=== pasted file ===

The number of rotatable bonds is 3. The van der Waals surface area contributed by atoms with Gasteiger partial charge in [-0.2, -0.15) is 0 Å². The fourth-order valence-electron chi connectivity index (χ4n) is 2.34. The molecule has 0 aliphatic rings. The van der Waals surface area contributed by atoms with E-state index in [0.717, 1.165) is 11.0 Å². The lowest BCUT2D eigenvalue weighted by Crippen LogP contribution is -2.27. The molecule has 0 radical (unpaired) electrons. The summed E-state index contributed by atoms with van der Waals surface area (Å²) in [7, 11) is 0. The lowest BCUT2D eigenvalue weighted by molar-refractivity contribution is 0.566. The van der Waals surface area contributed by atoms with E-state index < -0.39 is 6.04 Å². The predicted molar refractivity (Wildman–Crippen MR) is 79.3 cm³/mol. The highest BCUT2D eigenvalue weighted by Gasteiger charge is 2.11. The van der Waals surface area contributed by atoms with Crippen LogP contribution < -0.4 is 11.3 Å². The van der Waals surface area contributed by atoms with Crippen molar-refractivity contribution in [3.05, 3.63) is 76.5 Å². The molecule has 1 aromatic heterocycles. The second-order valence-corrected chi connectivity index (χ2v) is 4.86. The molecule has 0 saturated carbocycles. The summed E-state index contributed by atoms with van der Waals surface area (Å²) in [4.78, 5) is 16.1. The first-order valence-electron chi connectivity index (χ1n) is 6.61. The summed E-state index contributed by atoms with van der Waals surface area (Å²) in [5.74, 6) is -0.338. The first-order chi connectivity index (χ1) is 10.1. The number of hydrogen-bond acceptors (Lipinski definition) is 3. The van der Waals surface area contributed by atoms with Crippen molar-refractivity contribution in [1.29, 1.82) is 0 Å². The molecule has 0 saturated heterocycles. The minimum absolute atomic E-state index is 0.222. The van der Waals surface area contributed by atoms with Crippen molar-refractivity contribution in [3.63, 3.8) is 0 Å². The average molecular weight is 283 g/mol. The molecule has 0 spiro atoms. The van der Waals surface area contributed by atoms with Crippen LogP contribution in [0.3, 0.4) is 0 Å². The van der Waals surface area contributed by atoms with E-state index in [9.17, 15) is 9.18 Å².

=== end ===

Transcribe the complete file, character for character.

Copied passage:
The number of rotatable bonds is 3. The van der Waals surface area contributed by atoms with Gasteiger partial charge in [-0.2, -0.15) is 0 Å². The fourth-order valence-electron chi connectivity index (χ4n) is 2.34. The molecule has 0 aliphatic rings. The van der Waals surface area contributed by atoms with E-state index in [0.717, 1.165) is 11.0 Å². The lowest BCUT2D eigenvalue weighted by Crippen LogP contribution is -2.27. The molecule has 0 radical (unpaired) electrons. The summed E-state index contributed by atoms with van der Waals surface area (Å²) in [7, 11) is 0. The lowest BCUT2D eigenvalue weighted by molar-refractivity contribution is 0.566. The van der Waals surface area contributed by atoms with E-state index < -0.39 is 6.04 Å². The predicted molar refractivity (Wildman–Crippen MR) is 79.3 cm³/mol. The highest BCUT2D eigenvalue weighted by Gasteiger charge is 2.11. The van der Waals surface area contributed by atoms with Crippen LogP contribution < -0.4 is 11.3 Å². The van der Waals surface area contributed by atoms with Crippen molar-refractivity contribution in [3.05, 3.63) is 76.5 Å². The molecule has 1 aromatic heterocycles. The second-order valence-corrected chi connectivity index (χ2v) is 4.86. The molecule has 0 saturated carbocycles. The summed E-state index contributed by atoms with van der Waals surface area (Å²) in [4.78, 5) is 16.1. The first-order valence-electron chi connectivity index (χ1n) is 6.61. The summed E-state index contributed by atoms with van der Waals surface area (Å²) in [5.74, 6) is -0.338. The first-order chi connectivity index (χ1) is 10.1. The number of hydrogen-bond acceptors (Lipinski definition) is 3. The van der Waals surface area contributed by atoms with Crippen molar-refractivity contribution in [1.29, 1.82) is 0 Å². The molecule has 0 saturated heterocycles. The minimum absolute atomic E-state index is 0.222. The van der Waals surface area contributed by atoms with Crippen molar-refractivity contribution in [3.63, 3.8) is 0 Å². The average molecular weight is 283 g/mol. The molecule has 0 spiro atoms. The van der Waals surface area contributed by atoms with Crippen LogP contribution in [0.3, 0.4) is 0 Å². The van der Waals surface area contributed by atoms with E-state index in [9.17, 15) is 9.18 Å².